But there you have it: This is just how deep the rabbit hole goes when you’re in the marketing/publishing biz but still care about the dangerous path of mass surveillance. So what can I say: I use some privacy tools, including an ad blocker with pretty strict filtering of trackers. So does my family.

    My dream, or hope is really that a lot of other people will make similar subversive choices. To the point where the volume of aggressive tracking we’re subjected to now becomes commercially irrelevant. Or outlawed. Or both. Until then, we have to try to use our business to spread the word as best we can, conflicted or not.

  • Kate Krauss

    Hi! It’s great that you are running a Tor relay challenge and thinking deeply about the ways that companies are using tech to help and hurt users.
    Tor is holding our first-ever crowdfunding campaign, which is supported by writers like Cory Doctorow and Molly Crabapple, filmmaker Laura Poitras, and the whistleblower Daniel Ellsberg. Please join us to make Tor stronger in this way as well: Donate (PayPal, cash, bitcoin–we accept it all) at Thanks!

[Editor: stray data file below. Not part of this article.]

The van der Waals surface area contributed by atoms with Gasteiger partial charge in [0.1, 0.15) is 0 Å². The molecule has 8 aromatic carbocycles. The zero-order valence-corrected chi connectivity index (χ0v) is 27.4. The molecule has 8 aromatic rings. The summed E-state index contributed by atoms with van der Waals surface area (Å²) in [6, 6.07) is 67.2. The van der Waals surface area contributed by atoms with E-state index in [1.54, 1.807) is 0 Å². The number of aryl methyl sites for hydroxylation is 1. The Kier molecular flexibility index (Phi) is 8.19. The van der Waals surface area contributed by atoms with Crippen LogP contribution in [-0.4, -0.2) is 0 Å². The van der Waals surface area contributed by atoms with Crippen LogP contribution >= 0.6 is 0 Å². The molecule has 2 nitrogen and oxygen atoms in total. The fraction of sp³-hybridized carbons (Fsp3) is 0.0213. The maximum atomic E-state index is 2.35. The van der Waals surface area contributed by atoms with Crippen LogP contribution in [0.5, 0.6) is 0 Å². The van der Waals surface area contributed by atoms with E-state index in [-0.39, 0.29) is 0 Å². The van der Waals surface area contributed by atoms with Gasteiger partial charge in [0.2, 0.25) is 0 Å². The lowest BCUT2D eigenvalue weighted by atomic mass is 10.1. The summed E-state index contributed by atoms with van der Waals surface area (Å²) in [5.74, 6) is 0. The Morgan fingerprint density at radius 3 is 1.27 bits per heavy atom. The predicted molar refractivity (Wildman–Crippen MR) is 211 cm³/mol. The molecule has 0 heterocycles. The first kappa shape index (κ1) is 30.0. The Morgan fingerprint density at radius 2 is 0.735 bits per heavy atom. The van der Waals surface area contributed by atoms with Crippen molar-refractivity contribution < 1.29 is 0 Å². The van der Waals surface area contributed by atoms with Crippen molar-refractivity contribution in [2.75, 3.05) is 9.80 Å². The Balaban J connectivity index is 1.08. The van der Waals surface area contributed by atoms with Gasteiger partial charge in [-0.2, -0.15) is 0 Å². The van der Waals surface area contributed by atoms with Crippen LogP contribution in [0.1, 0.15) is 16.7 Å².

And then tweet about us using the hashtag #SupportTor

    Your unrestricted contributions will give Tor the flexibility to spend money nimbly, where it is needed most to protect and serve our users, who include human rights activists in countries like Iran and China, diplomats, domestic violence survivors, and ordinary people who don’t want to be tracked online.


    Kate Krauss, for the Tor Project

  • Hello Kate

    Thanks for dropping by and reminding us about the crowdfunding campaign!

    For the life of me I can’t figure out how I didn’t think of mentioning it in our post. The banners have been everywhere for the past few days when I’ve been looking through documentation. Duh!

    I made a small donation to set an example, and I’ll add a mention about the fundraiser to the post. Keep up the great work!